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Dr Megan Bowman
Dr Megan Bowman

Dr Megan Bowman

  • Academics
  • Supervisors

Director of Climate Law and Governance Centre

Reader in Law .

Research subject areas

  • Law

Contact details


Dr Megan Bowman is a Reader (Associate Professor) in Law and Director of the Centre for Climate Law and Governance at King’s College London. She also leads the King’s/United Nations Environment Program (UNEP) partnership on Legal Readiness for Climate Finance, consults to national governments and prominent NGOs on implementing the Paris Agreement, and is a Visiting Professor at Université de Paris-Dauphine on EU Corporate Law.

Dr Bowman’s expertise focuses on financial and corporate law and regulation in the context of climate change and planetary sustainability. Her current work, funded by a Leverhulme Fellowship, investigates legal and regulatory options to mainstream sustainable finance and mitigate climate risk.

Her first book Banking on Climate Change: How Finance Actors and Transnational Regulatory Regimes are Responding (Kluwer 2015) empirically investigated the role of private sector banks in addressing climate change. It has been described as ground-breaking and was launched by then Hon. Mr. Justice William Blair of the High Court of Justice of England and Wales.

Dr Bowman began her career as a practitioner in corporate-commercial law and environmental-planning law in Australia. She held previous academic positions at McGill University, UNSW Australia, Monash University, and Victoria Law School where she was awarded the highest accolade of the Vice Chancellor’s Teaching Excellence Award.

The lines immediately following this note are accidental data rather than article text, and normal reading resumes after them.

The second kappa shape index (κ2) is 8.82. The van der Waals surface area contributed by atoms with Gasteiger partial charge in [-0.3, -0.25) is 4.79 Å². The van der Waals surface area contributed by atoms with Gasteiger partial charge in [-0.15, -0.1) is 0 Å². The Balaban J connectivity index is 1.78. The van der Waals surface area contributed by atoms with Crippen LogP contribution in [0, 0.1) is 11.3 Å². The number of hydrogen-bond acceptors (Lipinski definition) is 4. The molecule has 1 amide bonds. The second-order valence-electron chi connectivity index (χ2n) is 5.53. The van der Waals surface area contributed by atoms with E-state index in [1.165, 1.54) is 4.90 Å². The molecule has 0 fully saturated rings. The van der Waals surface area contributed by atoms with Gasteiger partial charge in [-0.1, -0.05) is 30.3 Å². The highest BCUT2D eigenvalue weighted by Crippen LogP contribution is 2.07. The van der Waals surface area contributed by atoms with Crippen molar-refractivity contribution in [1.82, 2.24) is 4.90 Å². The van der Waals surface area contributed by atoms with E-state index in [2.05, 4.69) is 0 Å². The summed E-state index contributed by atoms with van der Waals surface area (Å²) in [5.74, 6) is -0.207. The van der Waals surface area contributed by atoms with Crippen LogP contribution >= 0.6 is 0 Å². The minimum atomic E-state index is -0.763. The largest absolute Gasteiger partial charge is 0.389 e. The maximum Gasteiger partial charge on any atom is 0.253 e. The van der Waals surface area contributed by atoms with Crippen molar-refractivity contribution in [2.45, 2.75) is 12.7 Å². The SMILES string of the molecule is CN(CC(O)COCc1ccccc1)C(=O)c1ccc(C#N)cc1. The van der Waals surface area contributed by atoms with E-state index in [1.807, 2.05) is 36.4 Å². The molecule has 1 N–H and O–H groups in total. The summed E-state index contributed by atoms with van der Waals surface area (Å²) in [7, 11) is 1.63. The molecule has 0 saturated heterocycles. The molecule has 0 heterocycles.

Dr Bowman is a qualified barrister and solicitor of the High Court of Australia and Supreme Court of Victoria with a double degree in Arts/Law (Hons) Monash University), an LLM in International Law (McGill) and a PhD in regulatory theory (Australian National University).

Research interests

Dr Bowman’s research concerns the intersections between financial regulation, commercial/corporate behaviour, and environmental sustainability in transnational governance. She is motivated by regulatory design theories that account for the levers and limits of law in facilitating sustainability in both market and emerging economies.

Areas of interest in relation to domestic and transnational sustainability:

  • Green finance and investment
  • Climate Law and Paris Agreement
  • Climate-related financial regulation
  • Technology for sustainable finance
  • Corporate law especially directors’ duties



  • Commercial law
  • Contract law


  • Green Finance (International Business Law/ Transnational Law pathways)
  • Global Law of Climate Change (Dispute Resolution/ Transnational Law pathways)